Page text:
Introduction to the different types of ventilation
– Create a comfortable environment in terms of CO2 & humidity.
– Purge pollutants such as VOC and NOX.
– Combat condensation.
Our home is an important part of our everyday life, and good air quality contributes to a healthy living environment.
Good air quality is achieved through effective ventilation . An effective ventilation strategy incorporates extract ventilation from “wet rooms” (such as a kitchen or utility) to remove stale air, supply ventilation to habitable spaces (living rooms or bedrooms) to provide fresh air, as well as purge ventilation (achieved by opening a window e.g.) to rapidly remove stale air and odours.
Until recently, the structure of the house itself would allow enough air to infiltrate through gaps in windows and wall, in addition to passive wall vents. However, as building methods and materials improved, and energy efficiency standards became tighter, this infiltration was reduced to a minimum.
Excessive ventilation greatly reduces the energy efficiency of a building by increasing the load on the heating system.
Fresh air drawn in from the outside must be heated to a comfortable temperature by the building’s heating system. Stale air, exhausted to the outside, carries heat energy away from the building. Excess ventilation therefore, can reduce the energy efficiency of a building.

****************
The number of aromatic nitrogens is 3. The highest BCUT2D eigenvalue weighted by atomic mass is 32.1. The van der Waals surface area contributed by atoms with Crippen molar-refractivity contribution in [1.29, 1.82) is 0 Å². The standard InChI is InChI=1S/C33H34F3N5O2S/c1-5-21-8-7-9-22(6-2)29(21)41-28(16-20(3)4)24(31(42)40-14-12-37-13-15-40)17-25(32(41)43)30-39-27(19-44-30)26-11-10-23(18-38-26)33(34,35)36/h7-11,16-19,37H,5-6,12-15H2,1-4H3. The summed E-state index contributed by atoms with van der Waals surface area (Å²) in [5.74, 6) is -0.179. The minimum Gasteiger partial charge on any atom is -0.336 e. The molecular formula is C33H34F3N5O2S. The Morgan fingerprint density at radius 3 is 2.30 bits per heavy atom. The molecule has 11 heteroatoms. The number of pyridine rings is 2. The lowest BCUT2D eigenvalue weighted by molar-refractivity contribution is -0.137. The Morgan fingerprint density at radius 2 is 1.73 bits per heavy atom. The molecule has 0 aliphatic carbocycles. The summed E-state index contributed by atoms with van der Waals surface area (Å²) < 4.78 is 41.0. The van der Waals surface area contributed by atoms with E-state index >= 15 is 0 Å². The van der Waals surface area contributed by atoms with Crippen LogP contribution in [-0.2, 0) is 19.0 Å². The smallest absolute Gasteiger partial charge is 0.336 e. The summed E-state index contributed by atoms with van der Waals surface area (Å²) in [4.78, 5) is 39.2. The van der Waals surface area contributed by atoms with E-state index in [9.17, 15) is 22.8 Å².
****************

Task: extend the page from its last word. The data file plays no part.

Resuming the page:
New methods of air supply are required. These methods of ventilation must balance competing for the demands of comfort and hygiene, with the requirement to reduce energy consumption.
Intermittent Extract Fans & Background Ventilation.
How does it work?
This system comprises of background ventilators such as trickle ventilators fitted to windows, or standard hole-in-the-wall ventilators, with extract fans fitted in wet rooms. The background ventilators act to supply air to habitable spaces, while intermittently operated extract fans provide the extract ventilation removing odors and excessive humidity from wet rooms.
|The simplicity of the system||Does not benefit from “intelligent” sensors, unlike system 3 (DCV).|
|Effortlessness installation||Single façade dwellings require additional background ventilators fitted at low level|
|Extraction fans are often connected to lights switches, which means the occupants remain in control||Extract fans may cause noise nuisance|
Passive Stack Ventilation and background ventilators.
How does it work?
A passive stack is a non-mechanical approach to ventilation, where air vents are located in various locations around the dwelling. Using the principle of convection, currents allow the movement of air through the ducts.
With passive stack system, airflow rates are very much weather dependant. Strong gusts can cause over ventilation and surges in ventilation rates; little or no wind may result in inadequate ventilation.
The system is completely uncontrolled. Large amounts of cold air can be drawn into the building, increasing the heat load.
|No running costs (unless mechanical backup is required)||Difficult to replicate system design for standard dwelling design formats|
|Quiet operation||May not be effective in all conditions and may need mechanical back up at times, particularly during warm periods|
|Ductwork may be difficult to conceal|
|Maximises heat loss|
|Efficiency may vary depending on the weather|
Demand Control Ventilation.